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🏥 | Actor Katsuhiko Watabiki died of pancreatic cancer ... Early detection by CT and MRI

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Actor Katsuhiko Watabiki died of pancreatic cancer ... Early detection by CT and MRI

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In addition, chronic pancreatitis and obesity with a BMI (weight <kg> divided twice by height <meter>) of 2 or more are also at risk.

[Dr. Nakagawa Cancer Survivor's Wisdom] "Tell me that you will end" An actor who died of pancreatic cancer on the XNUMXth of last month ... → Continue reading

 Daily Gendai Healthcare

We will deliver the medical and health articles of the evening paper "Daily Gendai". From everyday health laws to the latest medical information, all articles are based on interviews with doctors and specialists.

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Chronic pancreatitis

Chronic pancreatitis(Mansei Suien,English: Chronic pancreatitis) Is chronicpancreasCaused by inflammationPancreatitisThat thing.Causes permanent trait disorders with pancreatic fibrosis and pancreatic duct stenosis, resulting in diminished hormone secretory function[1]..The initial symptom is repeated upper abdominal pain attacks.Pain disappears with advanced and irreversible pancreatic insufficiencyPancreatic diabetesWeight loss due to impaired absorption of nutrientsSteatorrheaSymptoms such as[2]..In addition, impaired glucose tolerance due to decreased insulin secretion may appear at all stages. According to a 2002 survey, the sex ratio was 2.8 for males and 1 for females and males.[3].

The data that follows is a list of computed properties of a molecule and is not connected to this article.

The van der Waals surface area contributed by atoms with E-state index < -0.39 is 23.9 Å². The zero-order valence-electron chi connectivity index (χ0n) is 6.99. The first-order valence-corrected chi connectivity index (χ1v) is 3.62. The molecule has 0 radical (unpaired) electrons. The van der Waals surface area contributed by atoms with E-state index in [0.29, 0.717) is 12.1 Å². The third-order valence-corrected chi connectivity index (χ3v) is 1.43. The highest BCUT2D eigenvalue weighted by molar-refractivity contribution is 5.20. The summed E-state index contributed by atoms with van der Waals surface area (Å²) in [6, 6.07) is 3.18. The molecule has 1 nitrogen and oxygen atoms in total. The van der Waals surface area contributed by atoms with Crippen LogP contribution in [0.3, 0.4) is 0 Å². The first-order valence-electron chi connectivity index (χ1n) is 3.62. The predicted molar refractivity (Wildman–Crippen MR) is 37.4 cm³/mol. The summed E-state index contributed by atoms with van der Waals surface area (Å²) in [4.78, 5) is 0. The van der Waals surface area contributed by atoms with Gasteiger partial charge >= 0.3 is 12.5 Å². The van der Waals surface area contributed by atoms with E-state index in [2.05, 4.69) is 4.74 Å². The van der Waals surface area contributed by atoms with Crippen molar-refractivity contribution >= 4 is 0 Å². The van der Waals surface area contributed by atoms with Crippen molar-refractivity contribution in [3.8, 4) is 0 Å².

Drinking and smoking are the biggest factors.Others include the following.In Europe and the United States, factor classification by the "TIGAR-O Classification System (TIGAR-O classification)" is widely used.

Clinical picture

It is classified into alcoholic chronic pancreatitis and non-alcoholic chronic pancreatitis (idiopathic, hereditary, familial, etc.) according to the cause.In addition, the stage is divided into three stages: compensatory stage, transition stage, and decompensated stage.[2].

The initial symptoms of the compensatory phase are intermittent dull pain in the upper abdomen, epigastrium and back due to repeated acute pancreatitis, or severe abdominal pain that repeats every few months.In the body, normal cells are destroyed and tissue fibrosis, pancreatic duct deformation, stenosis, and atrophy gradually progress.This abdominal pain gradually becomes less severe after about 7 to 8 years, and the transition period begins.The diminished pain that occurs from the transitional period to the decompensated period is due to the reduction of inflammation due to the deterioration of the condition due to tissue fibrosis and stones and the transition to an irreversible state of pancreatic function.[1]..In addition, asymptomatic chronic pancreatitis in which symptoms progress without characteristic abdominal pain attacks has also been reported.[5].